The North Carolina Office of the Commissioner of Banks (NCCOB) issues this bulletin to remind all lenders and brokers that the Real Estate Settlement Procedures Act (RESPA) prohibits kickbacks and referral fees and describes the risks posed by entering into marketing services agreements (MSAs).
Section 8(a) of RESPA prohibits the giving or accepting of “any fee, kickback or thing of value pursuant to any agreement or understanding, oral or otherwise, that business incident to or part of a real estate settlement service involving a federally related mortgage loan shall be referred to any person.” RESPA does not include a de minimis amount of value, so costs considered nominal are not excludable from this regulation.
The Consumer Financial Protection Bureau issued the below Frequently Asked Questions (FAQs) discussing RESPA and Regulation X compliance and Marketing Services Agreements, and the NCCOB encourages its licensees to review the FAQs to ensure compliance with RESPA and any MSAs with providers, including but not limited to real estate agents or brokers.
**post amended to reflect the October 7, 2020 rescission by the CFPB of the 2015-05 Compliance Bulletin.
The pandemic has renewed conversations about remote work in the Mortgage Industry. Although N.C. General Statute §§ 53-244.030(4) and (26) do not allow a principal office or branch office to be located at an individual’s home or residence, they do not prohibit a mortgage loan originator from working remotely. However, licensees are reminded that business records and files must be maintained at a principal office or licensed branch. The licensee, and its employees, remain responsible for safeguarding all consumer information and ensuring effective oversight of business activities.
All mortgage licensees and registrants must request renewal through the Nationwide Multistate Licensing System & Registry (NMLS) between November 1, 2020 and December 31, 2020, if they wish to retain their license to conduct business in North Carolina through 2021.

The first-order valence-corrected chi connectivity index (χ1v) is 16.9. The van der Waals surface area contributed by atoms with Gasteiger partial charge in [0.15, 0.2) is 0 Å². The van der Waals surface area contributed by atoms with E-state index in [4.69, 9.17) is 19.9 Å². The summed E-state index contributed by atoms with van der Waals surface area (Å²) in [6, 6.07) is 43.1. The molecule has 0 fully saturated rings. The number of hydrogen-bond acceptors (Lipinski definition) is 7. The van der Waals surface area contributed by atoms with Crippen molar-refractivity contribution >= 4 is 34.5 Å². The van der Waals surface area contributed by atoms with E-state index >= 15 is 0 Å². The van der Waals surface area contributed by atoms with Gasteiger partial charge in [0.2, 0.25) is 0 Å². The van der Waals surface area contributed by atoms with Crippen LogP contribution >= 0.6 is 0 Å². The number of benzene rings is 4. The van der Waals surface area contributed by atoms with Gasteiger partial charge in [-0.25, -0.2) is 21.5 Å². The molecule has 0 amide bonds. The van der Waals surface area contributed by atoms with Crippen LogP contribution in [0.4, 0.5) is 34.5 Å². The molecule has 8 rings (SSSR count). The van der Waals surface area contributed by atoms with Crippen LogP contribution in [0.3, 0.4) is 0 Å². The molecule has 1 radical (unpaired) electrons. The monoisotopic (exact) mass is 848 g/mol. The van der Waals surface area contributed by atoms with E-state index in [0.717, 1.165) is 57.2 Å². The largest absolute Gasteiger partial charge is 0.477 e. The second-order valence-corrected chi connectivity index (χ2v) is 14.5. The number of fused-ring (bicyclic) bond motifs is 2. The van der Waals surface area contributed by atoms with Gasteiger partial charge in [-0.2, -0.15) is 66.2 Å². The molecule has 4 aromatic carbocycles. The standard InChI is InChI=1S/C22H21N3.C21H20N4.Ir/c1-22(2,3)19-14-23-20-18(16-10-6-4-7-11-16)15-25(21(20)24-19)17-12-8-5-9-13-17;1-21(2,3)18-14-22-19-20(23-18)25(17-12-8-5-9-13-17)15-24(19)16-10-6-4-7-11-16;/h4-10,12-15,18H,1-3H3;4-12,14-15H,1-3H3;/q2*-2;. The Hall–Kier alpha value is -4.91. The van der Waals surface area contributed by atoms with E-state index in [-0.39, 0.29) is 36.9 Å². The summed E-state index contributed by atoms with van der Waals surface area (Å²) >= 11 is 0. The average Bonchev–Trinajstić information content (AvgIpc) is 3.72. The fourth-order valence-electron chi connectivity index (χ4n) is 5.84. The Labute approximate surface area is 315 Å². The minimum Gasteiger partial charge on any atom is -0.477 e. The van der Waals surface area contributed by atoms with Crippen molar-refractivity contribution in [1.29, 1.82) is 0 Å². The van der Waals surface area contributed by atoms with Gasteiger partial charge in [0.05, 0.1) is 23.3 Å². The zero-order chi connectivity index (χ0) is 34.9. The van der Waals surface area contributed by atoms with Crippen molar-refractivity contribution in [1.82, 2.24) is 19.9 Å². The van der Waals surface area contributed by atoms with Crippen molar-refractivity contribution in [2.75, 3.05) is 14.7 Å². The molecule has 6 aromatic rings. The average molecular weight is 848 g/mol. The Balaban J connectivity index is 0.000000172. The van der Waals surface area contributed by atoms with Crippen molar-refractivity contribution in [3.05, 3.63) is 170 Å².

Leading up to renewal, licensees should review their NMLS record to ensure there are no outstanding license items. Mortgage Loan Originators (MLOs) must complete eight (8) hours of continuing education and should review their fingerprint expiration date on the NMLS Composite View screen. Fingerprints expire after three (3) years.
During the renewal request, MLOs will need to authorize a new credit report and criminal background check. NMLS can use the existing fingerprints on file if they are not expired. FBI regulations require individuals to provide new fingerprints when requesting a new criminal background check if previously submitted fingerprints are more than three (3) years old. Since there may be pandemic-related delays, MLOs should take action as soon as possible to update fingerprints if they will be expiring prior to their renewal request. If expired fingerprints are on file, a renewal request CANNOT be submitted through the NMLS system by North Carolina MLOs.
****The North Carolina Office of the Commissioner of Banks is issuing a correction regarding timeline extensions for reporting. The MCR Q1 2020 and NCCOB Online Mortgage Data Upload reports are extended from May 15, 2020 to JUNE 14, 2020.***
The North Carolina Office of the Commissioner of Banks (NCCOB) recognizes the serious impact the COVID-19 pandemic is having on consumers and the operations of many licensees. To provide flexibility with administrative burdens, the NCCOB is extending the 2020 Q1 reporting deadlines for regulated mortgage entities that cannot meet the original deadlines for the following reports:
- MCR Q1 2020 report is extended from May 15, 2020 to June 14, 2020
- MCR Standard Financial Condition and Financial Statement deadlines are extended from 90 days from the end of the company’s fiscal year to 120 days from the end of the company’s fiscal year
- NCCOB Online Mortgage Data Upload is extended from May 15, 2020 to June 14, 2020
License items in the Nationwide Multistate Licensing System (NMLS) will be updated to reflect these extensions. The NCCOB encourages licensees to meet the reporting deadlines whenever possible.
Temporary Authority to Operate is part of a new section added to the federal SAFE Act by the passage of the Economic Growth, Regulatory Relief and Consumer Protection Act (12 USC § 5117). The new provision streamlines the license application process for federally registered mortgage loan originators (MLOs) seeking state licensure and state-licensed MLOs seeking licensure in another state. It will allow qualified MLOs who are changing employment temporary authority to originate loans while completing certain state-specific requirements. Temporary Authority to Operate takes effect November 24, 2019. With this change, North Carolina will continue to offer transitional MLO licenses in limited circumstances. For additional information on the MLO qualifications and other specifications of the provision, please visit the following link to the Nationwide Multistate Licensing System & Registry Resource Center: https://nationwidelicensingsystem.org/slr/common/Pages/Temporary-Authority-to-Operate.aspx